Compare T1, T3 and DSL Connections
T1 Line Connection
A T1 Line produces a high speed Internet connection, operating at about 1.5 million bits per second. Most T1 users are small and medium sized businesses whose employees use the Internet in large capacities. Many computers can be connected to a T1 network without affecting the speed or reliability of the connection. Although the T1 line would be nice for home use because of its speed and ability to send and receive large files, it is rare that people have a working T1 line in their homes because of the unnecessary amount of bandwidth and high costs.
A T1 line works digitally to transmit information over the Internet and provide a high speed connection to computers in the network. It uses 23 channels with pulse code modulation signals to provide the speedy and reliable connection to the network.
T3 Line Connection
T3 lines are incredibly fast Internet connections, operating at 45 million bits per second. Most T3 lines are used by very large companies and universities with high traffic. Many computers can be connected to the Internet at the same time without the speed being affected with a T3 line. Additionally, T3 lines support the transmission of very large files over the Internet, such as videos and large databases.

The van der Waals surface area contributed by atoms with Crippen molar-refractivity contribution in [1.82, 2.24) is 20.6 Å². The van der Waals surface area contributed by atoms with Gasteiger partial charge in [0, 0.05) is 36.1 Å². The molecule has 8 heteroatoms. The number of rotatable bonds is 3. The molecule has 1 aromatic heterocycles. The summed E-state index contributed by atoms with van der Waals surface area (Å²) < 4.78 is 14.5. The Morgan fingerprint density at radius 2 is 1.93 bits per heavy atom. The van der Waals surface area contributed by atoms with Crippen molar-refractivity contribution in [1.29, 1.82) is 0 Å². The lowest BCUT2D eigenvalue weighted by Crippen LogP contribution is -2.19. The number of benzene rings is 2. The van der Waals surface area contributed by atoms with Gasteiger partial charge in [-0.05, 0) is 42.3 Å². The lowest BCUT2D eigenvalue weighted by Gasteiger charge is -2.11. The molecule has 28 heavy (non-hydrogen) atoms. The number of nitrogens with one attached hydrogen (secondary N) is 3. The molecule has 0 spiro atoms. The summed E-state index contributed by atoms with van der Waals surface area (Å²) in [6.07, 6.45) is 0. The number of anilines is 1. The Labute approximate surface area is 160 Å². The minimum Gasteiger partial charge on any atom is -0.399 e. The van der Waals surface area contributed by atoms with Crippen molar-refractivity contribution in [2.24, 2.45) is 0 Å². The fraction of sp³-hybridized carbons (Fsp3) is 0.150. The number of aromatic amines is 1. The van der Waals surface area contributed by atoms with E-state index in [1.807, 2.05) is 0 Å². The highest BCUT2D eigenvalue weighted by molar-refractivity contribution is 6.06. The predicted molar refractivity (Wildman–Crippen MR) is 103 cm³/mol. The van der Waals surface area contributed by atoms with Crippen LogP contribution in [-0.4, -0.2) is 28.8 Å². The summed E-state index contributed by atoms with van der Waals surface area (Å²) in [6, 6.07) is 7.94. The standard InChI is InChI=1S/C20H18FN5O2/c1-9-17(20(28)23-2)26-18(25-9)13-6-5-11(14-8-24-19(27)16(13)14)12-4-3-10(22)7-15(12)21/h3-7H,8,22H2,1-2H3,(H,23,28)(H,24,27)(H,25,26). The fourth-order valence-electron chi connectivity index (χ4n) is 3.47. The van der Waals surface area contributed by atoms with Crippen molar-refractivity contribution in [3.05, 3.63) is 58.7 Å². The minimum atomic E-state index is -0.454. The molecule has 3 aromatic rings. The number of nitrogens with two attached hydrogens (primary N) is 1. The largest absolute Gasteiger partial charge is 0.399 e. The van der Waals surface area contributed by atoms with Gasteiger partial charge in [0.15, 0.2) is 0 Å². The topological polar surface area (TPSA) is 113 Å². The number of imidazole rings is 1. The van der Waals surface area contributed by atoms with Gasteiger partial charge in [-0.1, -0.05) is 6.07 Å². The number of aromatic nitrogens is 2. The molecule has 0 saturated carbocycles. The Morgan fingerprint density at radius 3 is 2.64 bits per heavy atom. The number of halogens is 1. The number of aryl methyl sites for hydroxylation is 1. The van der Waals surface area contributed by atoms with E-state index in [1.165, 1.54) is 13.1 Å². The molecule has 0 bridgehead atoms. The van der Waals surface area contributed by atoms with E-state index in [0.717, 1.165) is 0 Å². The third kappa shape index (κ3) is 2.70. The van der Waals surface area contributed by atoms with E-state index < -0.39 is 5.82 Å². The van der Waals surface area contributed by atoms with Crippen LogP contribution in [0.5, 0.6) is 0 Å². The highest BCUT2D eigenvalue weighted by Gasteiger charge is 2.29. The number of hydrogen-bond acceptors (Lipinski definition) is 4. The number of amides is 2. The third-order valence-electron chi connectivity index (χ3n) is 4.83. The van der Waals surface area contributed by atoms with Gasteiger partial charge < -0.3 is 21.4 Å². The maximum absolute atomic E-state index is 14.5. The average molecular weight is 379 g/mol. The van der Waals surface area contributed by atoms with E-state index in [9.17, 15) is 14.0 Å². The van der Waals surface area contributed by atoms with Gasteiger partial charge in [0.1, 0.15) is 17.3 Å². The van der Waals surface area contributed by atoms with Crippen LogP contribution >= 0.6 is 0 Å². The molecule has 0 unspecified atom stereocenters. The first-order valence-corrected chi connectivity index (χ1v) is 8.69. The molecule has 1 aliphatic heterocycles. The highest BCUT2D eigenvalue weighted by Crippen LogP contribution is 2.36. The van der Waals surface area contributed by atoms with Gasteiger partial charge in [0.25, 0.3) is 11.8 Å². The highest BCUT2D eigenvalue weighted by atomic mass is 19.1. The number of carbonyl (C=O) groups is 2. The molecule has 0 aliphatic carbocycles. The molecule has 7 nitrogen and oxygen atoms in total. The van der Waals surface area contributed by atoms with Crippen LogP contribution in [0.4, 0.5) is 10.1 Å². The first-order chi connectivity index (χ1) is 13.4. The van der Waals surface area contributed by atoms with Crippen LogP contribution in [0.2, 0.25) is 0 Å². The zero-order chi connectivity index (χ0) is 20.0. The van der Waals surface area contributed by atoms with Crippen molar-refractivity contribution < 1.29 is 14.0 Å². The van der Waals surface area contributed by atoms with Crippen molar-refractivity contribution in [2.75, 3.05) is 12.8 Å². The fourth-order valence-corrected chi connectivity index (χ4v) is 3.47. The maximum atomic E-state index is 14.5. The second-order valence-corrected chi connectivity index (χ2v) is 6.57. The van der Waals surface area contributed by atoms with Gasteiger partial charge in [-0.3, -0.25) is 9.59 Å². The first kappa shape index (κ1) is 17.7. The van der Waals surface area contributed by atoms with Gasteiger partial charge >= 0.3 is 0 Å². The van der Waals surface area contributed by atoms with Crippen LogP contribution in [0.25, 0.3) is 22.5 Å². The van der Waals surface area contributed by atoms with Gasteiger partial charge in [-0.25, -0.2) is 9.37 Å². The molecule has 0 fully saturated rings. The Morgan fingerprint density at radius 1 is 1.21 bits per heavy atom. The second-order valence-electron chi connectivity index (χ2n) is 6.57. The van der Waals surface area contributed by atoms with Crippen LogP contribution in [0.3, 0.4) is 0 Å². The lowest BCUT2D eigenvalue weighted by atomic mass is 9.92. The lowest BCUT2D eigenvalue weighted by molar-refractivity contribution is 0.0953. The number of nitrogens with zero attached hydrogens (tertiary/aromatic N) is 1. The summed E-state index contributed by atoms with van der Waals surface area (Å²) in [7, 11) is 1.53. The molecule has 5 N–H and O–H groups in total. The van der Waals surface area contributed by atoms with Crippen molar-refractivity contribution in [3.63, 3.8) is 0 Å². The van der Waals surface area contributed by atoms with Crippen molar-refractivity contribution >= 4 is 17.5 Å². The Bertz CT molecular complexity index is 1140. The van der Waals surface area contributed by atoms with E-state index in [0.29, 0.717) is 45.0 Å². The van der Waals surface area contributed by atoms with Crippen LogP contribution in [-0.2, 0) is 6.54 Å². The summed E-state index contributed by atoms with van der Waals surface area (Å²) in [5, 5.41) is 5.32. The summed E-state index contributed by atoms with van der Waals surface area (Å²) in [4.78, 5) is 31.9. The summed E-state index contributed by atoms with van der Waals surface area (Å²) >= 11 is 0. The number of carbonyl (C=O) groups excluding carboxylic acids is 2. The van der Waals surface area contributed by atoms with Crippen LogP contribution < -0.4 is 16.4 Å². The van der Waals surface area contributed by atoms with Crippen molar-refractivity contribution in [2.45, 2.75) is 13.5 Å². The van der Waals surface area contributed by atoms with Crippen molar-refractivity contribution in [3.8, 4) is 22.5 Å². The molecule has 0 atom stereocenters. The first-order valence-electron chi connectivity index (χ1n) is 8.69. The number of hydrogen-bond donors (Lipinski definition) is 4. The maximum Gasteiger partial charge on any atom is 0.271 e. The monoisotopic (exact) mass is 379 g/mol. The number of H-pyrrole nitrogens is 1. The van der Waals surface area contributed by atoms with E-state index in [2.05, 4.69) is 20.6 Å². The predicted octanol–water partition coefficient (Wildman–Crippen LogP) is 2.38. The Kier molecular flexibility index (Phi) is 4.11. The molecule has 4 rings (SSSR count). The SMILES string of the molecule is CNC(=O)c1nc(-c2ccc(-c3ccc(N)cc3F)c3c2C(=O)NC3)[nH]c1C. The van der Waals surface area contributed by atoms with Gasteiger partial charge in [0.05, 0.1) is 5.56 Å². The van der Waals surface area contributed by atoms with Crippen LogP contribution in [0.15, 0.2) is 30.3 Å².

DSL, also known as Digital Subscriber Line, provides a high speed Internet connection that operates through digital signals being sent over telephone lines. Even though the connection works over the phone line, it does not tie up or interfere with the phone line. The bandwidth that is available through phone lines has a much larger capacity than is typically used, therefore, a DSL line can send out digital pulses through the extra frequency that is not being used.DSL connection speeds vary. Most companies make DSL connections available for a monthly charge at various speeds, so they can accommodate the specific Internet needs of their customers. The downstream rates usually run between 128 Kbps to 6 Mbps. The majority of upstream rates range from 128 Kbps to 512 Kbps. These speeds are representative of asymmetric DSL, where the upstream and downstream rates differ. Symmetric DSL, where the upstream and downstream rates match, is also available through some Internet service providers.
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